Jolley Mini-Grants provide funding for internship expenses
Brian Anderson ’17 used the funds from his Jolley Mini-Grant to pay for living expenses while interning at Great Day Gardens in Forest, Virginia, this summer.
Brian Anderson ’17 had always wanted to try his hand at farming. Thanks to Randolph’s Jolley Mini-Grant program, he finally got the chance. The grant provided Anderson the funding he needed to spend the summer completing an internship at Great Day Gardens in Forest, Virginia.
Caitlin Jones ’17 used a Jolley Mini-Grant to pay for living expenses and local museum visits while she interned for the Maryland Emergency Department Agency in Reisterstown, Maryland, this summer.
Available for the first time this summer through the Jolley Foundation, the Jolley Mini-Grant program provides students up to $4,000 to pay for expenses associated with internships. The grant funds may be combined with additional funding sources, including employer compensation, RISE awards, departmental awards, and other external and internal scholarships. “Our pilot year for the Jolley Mini-Grants was a great success,” said Maegan Crews, internship coordinator at Randolph. “Students were able to spend their summers gaining invaluable real world experience in places they hadn’t dreamed of being in the past. We are proud of this program and our students’ accomplishments.”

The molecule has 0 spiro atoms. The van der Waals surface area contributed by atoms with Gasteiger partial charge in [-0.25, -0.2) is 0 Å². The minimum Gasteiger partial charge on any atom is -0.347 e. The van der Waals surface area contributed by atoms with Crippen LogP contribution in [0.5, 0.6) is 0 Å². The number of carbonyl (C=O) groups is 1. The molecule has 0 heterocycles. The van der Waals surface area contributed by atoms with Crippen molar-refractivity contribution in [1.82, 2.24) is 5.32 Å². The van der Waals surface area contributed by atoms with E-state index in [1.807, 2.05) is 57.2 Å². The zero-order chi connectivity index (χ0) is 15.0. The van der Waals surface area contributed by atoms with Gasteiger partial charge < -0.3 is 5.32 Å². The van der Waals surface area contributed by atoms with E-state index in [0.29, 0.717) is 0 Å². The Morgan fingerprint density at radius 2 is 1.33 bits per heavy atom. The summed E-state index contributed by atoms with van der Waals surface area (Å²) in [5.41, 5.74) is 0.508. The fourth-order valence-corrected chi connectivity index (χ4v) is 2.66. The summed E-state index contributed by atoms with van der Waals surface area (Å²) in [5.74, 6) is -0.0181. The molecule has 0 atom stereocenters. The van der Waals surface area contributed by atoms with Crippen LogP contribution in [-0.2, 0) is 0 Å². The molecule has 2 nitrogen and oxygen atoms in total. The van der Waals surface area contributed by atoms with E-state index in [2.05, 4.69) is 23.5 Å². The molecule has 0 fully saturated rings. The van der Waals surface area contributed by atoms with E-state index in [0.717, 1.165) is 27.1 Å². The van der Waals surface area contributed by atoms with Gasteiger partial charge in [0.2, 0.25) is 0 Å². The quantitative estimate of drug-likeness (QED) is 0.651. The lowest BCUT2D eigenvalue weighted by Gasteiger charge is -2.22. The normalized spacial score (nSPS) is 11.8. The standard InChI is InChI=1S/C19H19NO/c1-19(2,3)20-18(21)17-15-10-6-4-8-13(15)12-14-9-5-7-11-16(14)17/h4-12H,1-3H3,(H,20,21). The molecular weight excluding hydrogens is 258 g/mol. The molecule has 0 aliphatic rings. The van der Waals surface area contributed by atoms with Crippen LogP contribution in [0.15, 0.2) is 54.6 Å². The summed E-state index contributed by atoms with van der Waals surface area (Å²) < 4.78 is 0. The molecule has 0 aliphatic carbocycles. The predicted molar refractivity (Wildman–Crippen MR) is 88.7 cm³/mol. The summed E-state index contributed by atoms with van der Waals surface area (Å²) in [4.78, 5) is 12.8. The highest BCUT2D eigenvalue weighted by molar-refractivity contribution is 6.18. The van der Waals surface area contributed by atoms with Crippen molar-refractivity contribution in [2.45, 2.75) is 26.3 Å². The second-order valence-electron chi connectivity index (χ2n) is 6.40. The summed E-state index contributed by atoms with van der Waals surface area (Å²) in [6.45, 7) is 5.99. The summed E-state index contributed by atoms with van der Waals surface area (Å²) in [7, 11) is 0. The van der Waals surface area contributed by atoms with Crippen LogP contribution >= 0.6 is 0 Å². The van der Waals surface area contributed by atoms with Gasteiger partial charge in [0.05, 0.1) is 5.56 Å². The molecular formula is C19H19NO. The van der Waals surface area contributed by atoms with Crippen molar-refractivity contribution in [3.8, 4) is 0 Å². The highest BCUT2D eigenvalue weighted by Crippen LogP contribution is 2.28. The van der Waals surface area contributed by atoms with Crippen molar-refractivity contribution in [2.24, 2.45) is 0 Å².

In addition to working the fields, Anderson operated Great Day Gardens’ table at the Lynchburg Farmers’ Market each week. Arden Jones, co-owner of the farm, enjoyed sharing her agricultural and business experience with a dedicated protégé.
“We didn’t realize that Randolph supported their interns so much,” Jones said. “We weren’t able to offer housing, so it’s definitely a plus that he was able to find affordable housing and also get credit. It worked out really well.”
Caitlin Jones ’17 used her Jolley Mini-Grant as a planning branch intern for the Maryland Emergency Department Agency in Reisterstown, Maryland. An environmental science major at Randolph, Jones assisted in rewriting the Fixed Nuclear Facility plan for the State of Maryland. She also attended a cyber-security tabletop exercise, after which she was asked to write a review for senior policyholders and the state’s top politicians.
“As wonderful as the internship was, it was unpaid,” Jones said. “I used most of my grant to cover housing and commuting fees. The rest helped cover my groceries and entrance into local museums, since I was close to the Baltimore and Washington, D.C. areas.”
Jenna Sweet ’17 used her Jolley Mini-Grant to pay for living expenses while she interned at the Albemarle County Police Department’s victim/witness unit this summer.
A third student, Jenna Sweet ’17, used her grant funds during an internship with the Albemarle County Police Department’s victim/ witness unit. A biology major who one day hopes to work in a forensics laboratory, Sweet spent much of her summer in the Albemarle County courts, either filing and organizing papers, helping with protective orders, or watching cases in the circuit court.
“The internship was truly eye opening for me, as people don’t typically think about how crimes affect victims,” Sweet said. “Although I may not see myself going into law enforcement, it definitely changed my outlook on police work.”
The Jolley Grant paid for her housing, which would have been cost-prohibitive otherwise. “I am,” she added, “truly grateful that I was awarded a Jolley Grant.”